But there’s more. The premillennial position is one of pessimism about the Christian, the church and the future. It doesn’t leave the believer with a confidence about what can be accomplished. Oh sure, some people may be converted, according to the premillennial position. But the future is to be a grim one, devoid of victory for the church, in time and in history. We have to be raptured so we aren’t destroyed by the Anti-Christ.

There is a tremendous irony in this. Pessimism about their future, and their ability to defeat the inhabitants of the land, was why God excluded the first generation of the children of Israel from the promised land.

But Joshua and Caleb were optimists. They declared “if the Lord is pleased with us, then He will bring us into this land and give it to us-a land which flows with milk and honey” (Num.14:8). The rest of Israel viewed things differently, and God called their attitude disobedience and “unbelief.”

And to whom did He swear that they would not enter His rest, but to those who were disobedient? So we see that they were not able to enter because of unbelief (Heb.3:16-19).

I don’t accept chronic pessimism about our future, because I can’t see it in the Bible. Chronic pessimism on the part of Christians is a form of unbelief. Yes, God always permits His people to undergo trials and difficulties in life; it’s been that way since Adam, as the scripture clearly attests.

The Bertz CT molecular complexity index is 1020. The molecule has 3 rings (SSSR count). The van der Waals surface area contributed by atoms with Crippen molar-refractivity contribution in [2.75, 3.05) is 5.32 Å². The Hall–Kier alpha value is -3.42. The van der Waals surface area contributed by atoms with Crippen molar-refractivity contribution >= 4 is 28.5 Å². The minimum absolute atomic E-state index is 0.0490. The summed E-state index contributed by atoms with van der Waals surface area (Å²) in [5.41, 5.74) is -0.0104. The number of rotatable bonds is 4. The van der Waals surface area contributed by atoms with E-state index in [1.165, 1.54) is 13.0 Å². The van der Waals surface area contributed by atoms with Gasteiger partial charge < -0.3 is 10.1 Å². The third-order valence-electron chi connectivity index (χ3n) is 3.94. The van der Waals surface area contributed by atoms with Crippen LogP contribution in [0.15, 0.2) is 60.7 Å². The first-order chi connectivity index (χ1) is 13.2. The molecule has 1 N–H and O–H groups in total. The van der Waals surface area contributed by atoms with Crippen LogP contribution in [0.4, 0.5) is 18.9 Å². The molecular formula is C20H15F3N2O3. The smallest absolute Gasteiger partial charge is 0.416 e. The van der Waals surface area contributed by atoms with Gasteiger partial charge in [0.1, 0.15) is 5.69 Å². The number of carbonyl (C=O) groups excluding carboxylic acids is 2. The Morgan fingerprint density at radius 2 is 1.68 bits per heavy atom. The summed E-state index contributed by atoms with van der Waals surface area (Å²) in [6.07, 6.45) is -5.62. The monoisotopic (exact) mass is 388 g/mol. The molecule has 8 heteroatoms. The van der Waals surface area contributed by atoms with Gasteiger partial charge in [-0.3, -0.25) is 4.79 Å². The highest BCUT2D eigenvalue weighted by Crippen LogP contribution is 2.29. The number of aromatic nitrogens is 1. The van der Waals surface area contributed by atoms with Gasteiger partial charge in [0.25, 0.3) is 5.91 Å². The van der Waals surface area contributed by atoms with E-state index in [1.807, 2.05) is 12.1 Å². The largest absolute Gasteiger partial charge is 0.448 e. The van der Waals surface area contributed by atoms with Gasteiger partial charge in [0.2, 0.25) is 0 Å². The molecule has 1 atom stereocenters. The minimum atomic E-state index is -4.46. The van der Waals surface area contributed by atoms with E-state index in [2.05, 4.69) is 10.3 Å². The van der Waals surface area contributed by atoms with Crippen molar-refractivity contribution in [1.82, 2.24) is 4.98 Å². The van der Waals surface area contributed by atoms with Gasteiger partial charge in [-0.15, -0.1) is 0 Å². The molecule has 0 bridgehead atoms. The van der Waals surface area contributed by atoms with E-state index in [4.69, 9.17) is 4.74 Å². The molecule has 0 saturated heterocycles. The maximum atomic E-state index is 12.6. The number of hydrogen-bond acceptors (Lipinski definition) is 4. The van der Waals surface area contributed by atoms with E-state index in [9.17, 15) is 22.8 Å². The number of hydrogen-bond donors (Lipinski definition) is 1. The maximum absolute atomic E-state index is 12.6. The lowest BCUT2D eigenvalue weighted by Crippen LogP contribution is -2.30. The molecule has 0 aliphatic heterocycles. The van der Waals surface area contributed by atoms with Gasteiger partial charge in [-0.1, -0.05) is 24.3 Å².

One premillennial preacher acknowledged this pessimism:

North and other postmillennial Christian Reconstructionists label those who hold the pretribulational rapture position pietists and cultural retreatists. One reason these criticisms are so painful is because I find them to be substantially true. Many in our camp have an all-pervasive negativism regarding the course of society and the impotence of God’s people to do anything about it. They will heartily affirm that Satan is Alive and Well on Planet Earth,

and that this must indeed be The Terminal Generation; therefore, any attempt to influence society is ultimately hopeless. They adopt the pietistic platitude: “You don’t polish brass on a sinking ship.” Many pessimistic pre-tribbers cling to the humanists’ version of religious freedom; namely Christian social and political impotence, self-imposed, as drowning men cling to a life preserver.[4]

Conclusion:

When Adam and Eve believed and acted on ideas that were not true, it got them and us into a whole lot of trouble. We are not out of the woods yet, and neither are we out of the woods when it comes to the consequences of believing wrong things in relation to eschatology. Now, much needs to be changed in terms of what the church believes, as quickly as possible.

The paralysis of dispensationalism has not yet been relieved, even by the most courageous of its academic representatives. Ideas have consequences. The idea of the imminent Rapture, the idea of the inevitable cultural defeat of the Church, and the idea that God’s revealed law is annulled in this dispensation are bad ideas, and they have produced bad results.[5]

 


[1] Gary North, “Rapture Fever,” 1993, p.202.

[2] North, p.xxxii.

[3] North, p.82-83.

[4] David Schnittger, in 1986, quoted in North, p.7.

[5] North, p.171.